Ireland has one of the lowest levels of public funding and support for arts and culture in all of Europe. Successive Irish governments claim to honour and take pride in our rich cultural heritage, celebrated artists and world-class artistic achievements but consistently fail to nurture and support the creative community. The Arts, Culture and Heritage communities have suffered disproportionately under the last government. The impact in the sector, on jobs, community and education as well as on our international reputation has not been assessed in any credible way by the incoming government. We demand a) an independent adequately resourced Department is created b) a commitment to raising funding the arts, cultural and heritage sector to European average of 0.6% c) publication of a national cultural policy that has the endorsement of the community. CÉN FÁTH A BHFUIL SÉ SEO TÁBHACHTACH? As na tíortha uile san Aontas Eorpach, cuireann Éire an méid is lú maoinithe agus tacaíochta poiblí ar fáil do na healaíona agus don chultúr.. Bíonn Rialtas i ndiaidh Rialtas sa tír ag maíomh as an mbród agus as an mórtas a bhíonn orthu as saibhreas ár n-oidhreacht cultúir, as ár n-ealaíontóirí iomráiteacha agus as ár sár-ghaiscí ealaíne ach, ag an am céanna, déanann siad faillí orthu siúd atá ag gabháil do na healaíona, gan cóir ná tacaíocht ceart a chur ar fáil dóibh. Tá na pobail atá ag gabháil do na healaíona, don chultúr agus don oidhreacht tar éis fulaingt as cuimse faoin rialtas deireanach. Níl aon mheasúnú sásúil déanta ag an rialtas atá tagtha i gcumhacht ar an tionchar a bhí aige seo ar an earnáil, ó thaobh fostaíochta de, ó thaobh an phobail agus an oideachais de ná ó thaobh ár gcáil go hidirnáisiúnta. Táimid ag éileamh a) go gcruthófar Roinn neamhspleách a mbeidh dóthain acmhainní tugtha di; b) gealltanas go n-ardófar maoiniú earnáil na n-ealaíon, an chultúir agus na hoidhreachta go dtí meán-chaiteachas na hEorpa, 0.6% den OTI; agus c) go bhfoilseofar polasaí cultúir náisiúnta a mbeidh tacaíocht an phobail aige.
    15,529 of 20,000 Signatures
    Created by John O'Brien Picture
  • Give Community Employment (CE) Supervisors a Pension
    CE Supervisors STILL have no pension. In July 2008, the Labour Court recommended that an agreed pension scheme should be introduced for Community Employment (CE) scheme supervisors, to be funded by FÁS, the agency responsible for CE at that time, but now with the Department of Social Protection. Yet CE Supervisors STILL have no pension.There are people who have worked 20 years or more as CE supervisors, who have supported and trained thousands of people to find good jobs, while 8 years after that Labour Court ruling, there is still no pension for them. This shocking when you consider that it is the Department of Social Protection that funds all Community Employment schemes and supervisors. It is time to take action on that Labour Court ruling. So we ask the incoming Minister of Social Protection to step up and put a pension plan in place for CE Supervisors. Don't put it off any longer....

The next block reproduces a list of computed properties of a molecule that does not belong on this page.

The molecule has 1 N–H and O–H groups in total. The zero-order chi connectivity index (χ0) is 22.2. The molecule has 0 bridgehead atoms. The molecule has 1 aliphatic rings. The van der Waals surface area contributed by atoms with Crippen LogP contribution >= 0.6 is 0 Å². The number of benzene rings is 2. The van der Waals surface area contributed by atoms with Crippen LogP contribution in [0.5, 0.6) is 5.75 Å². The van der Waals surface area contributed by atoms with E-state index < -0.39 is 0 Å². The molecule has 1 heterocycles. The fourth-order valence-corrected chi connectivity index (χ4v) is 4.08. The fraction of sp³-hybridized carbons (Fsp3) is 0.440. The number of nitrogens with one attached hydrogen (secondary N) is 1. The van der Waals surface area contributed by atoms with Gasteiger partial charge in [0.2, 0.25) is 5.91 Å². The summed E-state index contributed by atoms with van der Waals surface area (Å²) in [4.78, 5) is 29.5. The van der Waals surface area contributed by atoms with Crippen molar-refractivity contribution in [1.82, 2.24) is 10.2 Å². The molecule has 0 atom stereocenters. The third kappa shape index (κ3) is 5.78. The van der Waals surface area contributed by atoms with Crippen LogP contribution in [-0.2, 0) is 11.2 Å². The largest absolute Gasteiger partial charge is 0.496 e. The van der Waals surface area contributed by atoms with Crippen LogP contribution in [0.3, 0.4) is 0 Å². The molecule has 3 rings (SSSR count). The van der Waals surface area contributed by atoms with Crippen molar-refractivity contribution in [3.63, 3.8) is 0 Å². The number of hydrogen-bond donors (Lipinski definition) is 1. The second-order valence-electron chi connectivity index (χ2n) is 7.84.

1,172 of 2,000 Signatures
    Created by M. A. O'Reilly
  • Abolish the Special Criminal Court
    Article 40.3.1 of our Constitution states the following:“The State guarantees in its laws to respect, and, as far as practicable, by its laws to defend and vindicate the personal rights of the citizen.” On 19 August 2014 the UN Human Rights Committee, in its most recent Concluding Observations on the Irish State, under the International Covenant on Civil and Political Rights, stated: “The Committee reiterates its concern at the lack of a definition of terrorism under domestic legislation and the continuing operation of the Special Criminal Court. It expresses further concern at the expansion of the remit of the Court to include organised crime” (arts. 14 and 26). “The State party should introduce a definition of ‘terrorist acts’ in its domestic legislation, limited to offences which can justifiably be equated with terrorism and its serious consequences. It should also consider abolishing the Special Criminal Court.” We all should have the right to a fair trial. We all remember the case of Nicky Kelly who was found guilty by this arbitrary court and then subsequently given a presidential pardon. It has abused its mandate in the past and will do so again. Amnesty International and the Irish Council of Civil Liberties have both called for its abolition, neither are friends of republicans to say the least. Allegations of internment by remand have been made against the Court regarding the detainment of accused defendants who have appeared before it and are now in Prison despite not being convicted of any wrongdoing.
    7 of 100 Signatures
    Created by Paul Doran
  • Welcome Syrian Refugees To Ireland
    Ireland has international humanitarian obligations to act and respond to this crisis. The crisis in Syria is resulting in millions of displaced people forced to flee for their lives and their safety. People power forced the government to agree to an increase in the number of refugees last year. Now we must step up again to make the government live up to this commitment.